Ricochet News

Don’t be caught napping with your travel allowance claim – get your refund!

May 22, 2019
Don’t be caught napping with your travel allowance claim – get your refund!

We have recently become aware of several cases where SARS disallowed travel claims as a result of logbooks submitted by taxpayer’s containing ‘insufficient information’.

The 2019 filing season will commence on 1 July 2019 and it is important for taxpayers who received travel allowances to ensure that their 2019 logbook covering the period 1 March 2018 – 28 February 2019 is valid in order to meet all of SARS’ requirements.

There are essentially two types of travel allowances employers can offer their employees, namely –

  1. allowances or advances with regards to general business-related transport expenses; and
  2. allowances or advances to be used by a taxpayer to pay for expenses in relation to a vehicle used by the taxpayer for business purposes.

This brief article will focus on allowances or advances used to pay for vehicle expenses (option b. above).

Employers are required to withhold PAYE on 80% of a travel allowance paid over to an employee each month (where employers are satisfied that at least 80% of the travel allowance will be used for business purposes, PAYE may be withheld on a reduced portion of 20% of the travel allowance).

Any amount of a travel allowance that a taxpayer does not actually expend for business purposes (i.e. private expenses – this importantly includes travel between an employee’s residence and their place of employment) will form part of their taxable income on assessment.

Claiming a deduction against travel allowance

To claim a deduction against a travel allowance, a taxpayer is required to put forward a claim for business travel costs when submitting their income tax return. There are two ways a taxpayer can determine business travel costs, namely –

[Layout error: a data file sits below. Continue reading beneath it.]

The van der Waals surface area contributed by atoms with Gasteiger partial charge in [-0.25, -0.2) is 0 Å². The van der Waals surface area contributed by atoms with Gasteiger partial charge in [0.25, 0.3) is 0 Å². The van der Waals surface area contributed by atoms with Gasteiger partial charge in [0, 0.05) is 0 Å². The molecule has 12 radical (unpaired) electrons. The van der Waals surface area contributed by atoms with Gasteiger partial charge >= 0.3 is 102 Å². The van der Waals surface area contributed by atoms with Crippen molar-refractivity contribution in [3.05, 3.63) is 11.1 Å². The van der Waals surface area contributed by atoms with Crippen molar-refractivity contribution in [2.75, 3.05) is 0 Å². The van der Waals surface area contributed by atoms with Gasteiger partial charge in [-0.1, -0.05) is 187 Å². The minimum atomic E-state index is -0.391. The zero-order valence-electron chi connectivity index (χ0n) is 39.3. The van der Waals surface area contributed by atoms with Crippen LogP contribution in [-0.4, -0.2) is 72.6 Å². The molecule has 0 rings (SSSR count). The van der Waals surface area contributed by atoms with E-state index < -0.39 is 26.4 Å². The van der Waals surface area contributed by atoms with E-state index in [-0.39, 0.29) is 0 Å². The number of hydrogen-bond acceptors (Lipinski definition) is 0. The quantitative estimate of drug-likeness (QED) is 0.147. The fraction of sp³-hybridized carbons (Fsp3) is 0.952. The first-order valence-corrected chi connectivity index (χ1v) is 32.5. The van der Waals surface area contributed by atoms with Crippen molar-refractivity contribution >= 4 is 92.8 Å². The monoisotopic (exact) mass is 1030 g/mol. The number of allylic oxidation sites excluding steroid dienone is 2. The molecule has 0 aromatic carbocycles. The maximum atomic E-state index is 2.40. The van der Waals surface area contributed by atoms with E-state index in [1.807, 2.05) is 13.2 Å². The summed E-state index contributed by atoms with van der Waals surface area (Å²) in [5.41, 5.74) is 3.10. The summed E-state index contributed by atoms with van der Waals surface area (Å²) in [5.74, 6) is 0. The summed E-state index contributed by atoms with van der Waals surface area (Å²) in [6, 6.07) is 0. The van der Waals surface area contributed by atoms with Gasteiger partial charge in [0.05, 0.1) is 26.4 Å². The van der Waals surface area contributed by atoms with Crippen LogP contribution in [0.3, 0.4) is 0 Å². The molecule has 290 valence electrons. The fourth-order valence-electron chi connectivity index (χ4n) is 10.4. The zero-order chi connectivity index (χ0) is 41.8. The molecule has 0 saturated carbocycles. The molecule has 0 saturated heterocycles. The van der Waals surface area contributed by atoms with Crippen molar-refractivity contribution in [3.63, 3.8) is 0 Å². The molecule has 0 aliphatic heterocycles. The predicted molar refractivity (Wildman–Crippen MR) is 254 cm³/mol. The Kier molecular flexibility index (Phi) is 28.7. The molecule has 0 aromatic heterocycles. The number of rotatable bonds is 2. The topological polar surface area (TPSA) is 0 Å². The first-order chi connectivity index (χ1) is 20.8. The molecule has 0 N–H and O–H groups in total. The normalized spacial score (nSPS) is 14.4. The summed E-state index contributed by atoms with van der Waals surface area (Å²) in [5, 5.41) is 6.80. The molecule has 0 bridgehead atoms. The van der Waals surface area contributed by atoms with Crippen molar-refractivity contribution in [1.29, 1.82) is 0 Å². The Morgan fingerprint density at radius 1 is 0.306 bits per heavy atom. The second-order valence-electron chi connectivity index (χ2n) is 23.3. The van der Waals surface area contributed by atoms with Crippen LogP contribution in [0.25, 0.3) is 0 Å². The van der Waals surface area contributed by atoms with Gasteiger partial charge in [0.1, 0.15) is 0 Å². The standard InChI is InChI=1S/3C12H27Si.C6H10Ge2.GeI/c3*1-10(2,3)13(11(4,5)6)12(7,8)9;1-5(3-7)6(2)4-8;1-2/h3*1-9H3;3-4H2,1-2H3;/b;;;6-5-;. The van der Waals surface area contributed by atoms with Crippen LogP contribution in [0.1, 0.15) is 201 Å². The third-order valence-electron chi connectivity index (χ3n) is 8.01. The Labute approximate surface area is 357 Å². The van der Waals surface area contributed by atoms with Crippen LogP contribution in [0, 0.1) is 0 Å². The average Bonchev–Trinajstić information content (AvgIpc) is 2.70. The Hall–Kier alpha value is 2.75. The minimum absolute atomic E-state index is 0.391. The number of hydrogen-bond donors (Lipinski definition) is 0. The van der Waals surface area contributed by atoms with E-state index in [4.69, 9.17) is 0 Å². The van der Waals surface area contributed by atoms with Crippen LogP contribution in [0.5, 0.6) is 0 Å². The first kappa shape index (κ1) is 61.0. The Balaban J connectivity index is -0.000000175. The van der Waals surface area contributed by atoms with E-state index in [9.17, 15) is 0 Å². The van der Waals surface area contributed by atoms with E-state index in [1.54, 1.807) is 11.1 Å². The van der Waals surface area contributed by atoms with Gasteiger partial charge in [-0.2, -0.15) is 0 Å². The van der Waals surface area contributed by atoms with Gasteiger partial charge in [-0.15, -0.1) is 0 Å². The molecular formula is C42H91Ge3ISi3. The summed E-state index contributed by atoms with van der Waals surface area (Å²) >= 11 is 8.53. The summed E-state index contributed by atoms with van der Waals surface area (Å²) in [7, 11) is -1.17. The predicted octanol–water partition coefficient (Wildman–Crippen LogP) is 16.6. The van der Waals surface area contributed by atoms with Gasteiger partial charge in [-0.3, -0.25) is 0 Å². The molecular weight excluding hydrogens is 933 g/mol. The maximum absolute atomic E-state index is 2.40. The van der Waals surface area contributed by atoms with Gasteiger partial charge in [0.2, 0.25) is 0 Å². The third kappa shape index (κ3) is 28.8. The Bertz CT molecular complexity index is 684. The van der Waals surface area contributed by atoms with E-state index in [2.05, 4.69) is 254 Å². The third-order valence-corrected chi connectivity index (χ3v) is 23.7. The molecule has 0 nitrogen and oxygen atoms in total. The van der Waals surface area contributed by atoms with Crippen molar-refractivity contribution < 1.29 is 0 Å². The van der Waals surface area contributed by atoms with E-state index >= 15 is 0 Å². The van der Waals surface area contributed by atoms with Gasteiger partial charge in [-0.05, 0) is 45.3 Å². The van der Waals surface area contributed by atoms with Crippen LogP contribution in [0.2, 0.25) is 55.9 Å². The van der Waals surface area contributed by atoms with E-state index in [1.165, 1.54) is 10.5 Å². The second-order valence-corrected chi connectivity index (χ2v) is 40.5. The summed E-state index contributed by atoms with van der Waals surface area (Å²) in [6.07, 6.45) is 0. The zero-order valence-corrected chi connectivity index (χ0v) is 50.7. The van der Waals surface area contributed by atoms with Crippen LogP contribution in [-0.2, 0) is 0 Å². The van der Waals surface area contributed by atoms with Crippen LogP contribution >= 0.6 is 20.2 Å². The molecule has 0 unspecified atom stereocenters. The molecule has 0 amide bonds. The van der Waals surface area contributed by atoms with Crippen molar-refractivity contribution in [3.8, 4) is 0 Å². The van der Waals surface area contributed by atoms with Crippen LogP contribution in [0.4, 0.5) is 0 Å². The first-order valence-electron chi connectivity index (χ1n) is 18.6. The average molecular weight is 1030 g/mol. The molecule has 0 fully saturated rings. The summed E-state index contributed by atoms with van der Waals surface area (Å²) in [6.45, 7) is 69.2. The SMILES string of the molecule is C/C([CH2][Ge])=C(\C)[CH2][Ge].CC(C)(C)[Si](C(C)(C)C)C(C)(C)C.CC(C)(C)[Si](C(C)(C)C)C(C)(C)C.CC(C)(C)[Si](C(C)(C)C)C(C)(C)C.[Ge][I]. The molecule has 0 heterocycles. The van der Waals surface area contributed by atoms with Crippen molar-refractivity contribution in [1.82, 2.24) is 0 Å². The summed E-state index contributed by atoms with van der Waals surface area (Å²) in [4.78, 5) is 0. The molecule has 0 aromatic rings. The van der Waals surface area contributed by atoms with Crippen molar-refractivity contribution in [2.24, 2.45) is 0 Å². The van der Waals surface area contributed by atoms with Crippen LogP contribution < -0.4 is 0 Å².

1. by using actual figures/expenses incurred; or
  2. by using actual business kilometres travelled and applying a deemed cost per kilometre (fixed by SARS annually in a Government Gazette – currently 361 cents per kilometre).

In either case, SARS require an accurate logbook that records all business travel undertaken during the year of assessment. It is commonplace for SARS to disallow logbooks that do not meet SARS’ minimum criteria.

Accordingly, it is important that taxpayers ensure that their logbooks contain the following information to be accepted by SARS (at a minimum):

  1. date of each trip;
  2. opening and closing odometer reading per business trip;
  3. total business kilometres travelled per business trip (i.e. the difference between the opening and closing odometer reading);
  4. destination travelled to and from per business trip;
  5. the reason for the business trip; and
  6. details of any actual business expenses per business trip (i.e. fuel, oil, repairs and maintenance).

In this regard, SARS provide a comprehensive E-Log book on their website (www.sars.gov.za/TaxTypes/PIT/Pages/Travel-e-log-book.aspx).

Because often only 80% of a travel allowance is subject to PAYE, if a taxpayer does not submit a travel claim to SARS for business travel on assessment, 20% of the travel allowance is effectively “unspent”. Such unspent portion of the travel allowance received will be taxable on assessment, and the amount that you pay in each year in this case would be the tax on the 20% of the allowance that had not been taxed during the year.

It is therefore important that a taxpayer who receives a travel allowance keep an accurate logbook detailing business travel accurately along with actual costs incurred to claim as much business expenditure against the travel allowance received as possible.

Please forward any queries you may have in this regard to Mazars Port Elizabeth at taxpe@mazars.co.za.

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